Australia chases green ammonia for power in near-term hydrogen push

13 May 2021 - 10:57 By Reuters
The liquefied hydrogen carrier SUISO FRONTIER, built by Kawasaki Heavy Industries and due to transport its first cargo of hydrogen extracted from brown coal from Australia to Japan, is docked at Kobe Works yard in Kobe, western Japan January 22, 2021. Picture taken January 22, 2021.
The liquefied hydrogen carrier SUISO FRONTIER, built by Kawasaki Heavy Industries and due to transport its first cargo of hydrogen extracted from brown coal from Australia to Japan, is docked at Kobe Works yard in Kobe, western Japan January 22, 2021. Picture taken January 22, 2021.
Image: REUTERS/Yuka Obayashi/File Photo

Australia sees green hydrogen and ammonia for power plants as the biggest near term opportunity for developing a clean hydrogen industry in the drive to cut carbon emissions, Energy Minister Angus Taylor said on Thursday.

Australia's national hydrogen strategy aims to place it among the top three hydrogen exporters to the Asian region by 2030. In the near term, green ammonia offers the quickest path, Taylor said.

“We think scaling up industry, particularly in a small market like Australia, combining both domestic opportunity and export opportunities is absolutely crucial,” Taylor said in an interview for the Reuters Events: Hydrogen 2021 conference.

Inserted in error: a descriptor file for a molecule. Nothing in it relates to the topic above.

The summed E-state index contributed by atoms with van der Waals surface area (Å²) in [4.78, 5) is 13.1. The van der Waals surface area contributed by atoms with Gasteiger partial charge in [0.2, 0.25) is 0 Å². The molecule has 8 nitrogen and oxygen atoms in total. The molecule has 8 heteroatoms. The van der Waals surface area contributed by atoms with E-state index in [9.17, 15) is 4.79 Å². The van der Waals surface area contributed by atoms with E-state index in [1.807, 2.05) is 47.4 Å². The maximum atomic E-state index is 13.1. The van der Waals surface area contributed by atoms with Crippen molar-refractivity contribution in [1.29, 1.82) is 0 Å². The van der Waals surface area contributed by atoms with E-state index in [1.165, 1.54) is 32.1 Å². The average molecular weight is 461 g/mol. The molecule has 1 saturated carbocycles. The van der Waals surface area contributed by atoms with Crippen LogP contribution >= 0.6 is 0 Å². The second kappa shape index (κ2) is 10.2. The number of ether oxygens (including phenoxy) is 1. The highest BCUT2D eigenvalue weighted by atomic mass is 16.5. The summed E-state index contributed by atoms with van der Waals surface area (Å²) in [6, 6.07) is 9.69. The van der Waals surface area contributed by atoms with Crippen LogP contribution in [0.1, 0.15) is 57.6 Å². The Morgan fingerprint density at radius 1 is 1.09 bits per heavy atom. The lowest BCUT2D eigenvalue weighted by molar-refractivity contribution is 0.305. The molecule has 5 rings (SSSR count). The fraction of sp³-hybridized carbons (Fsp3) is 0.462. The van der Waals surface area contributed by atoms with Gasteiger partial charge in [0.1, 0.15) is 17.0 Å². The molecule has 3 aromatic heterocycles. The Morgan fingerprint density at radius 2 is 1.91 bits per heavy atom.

“But actually the really immediate opportunity we see is feeding hydrogen and ammonia into existing generators. This is a very, very big early opportunity.”

Green ammonia would be produced from hydrogen made from renewable energy powering electrolysers to split water.

In its biggest bet so far on green ammonia, the Australian Renewable Energy Agency this month awarded a A$42.5 million grant to Norway's Yara International SA and France's Engie SA to build a renewable hydrogen plant to make green ammonia.

Due to be completed in 2023 with a 10 megawatt (MW) electrolyser, the plant would be one of the world's first industrial-scale renewable hydrogen production operations, Yara said.

Australia's green ammonia push comes as Japan aims to use 3 million tonnes of ammonia each year by 2030, to help cut carbon emissions from coal-fired power plants.

On the domestic front, the 2021-22 budget released on Tuesday, allocates A$25 million to help new gas-fired generators become ready to run on hydrogen, and A$30 million for a gas-fired plant planned by mining billionaire Andrew Forrest, which will also be convertible to hydrogen.

“Whether it's ammonia into existing coal-fired generators or hydrogen into existing gas generators, which is the way I see the industry moving, this is a really important pathway we are working with now,” Taylor said.  


subscribe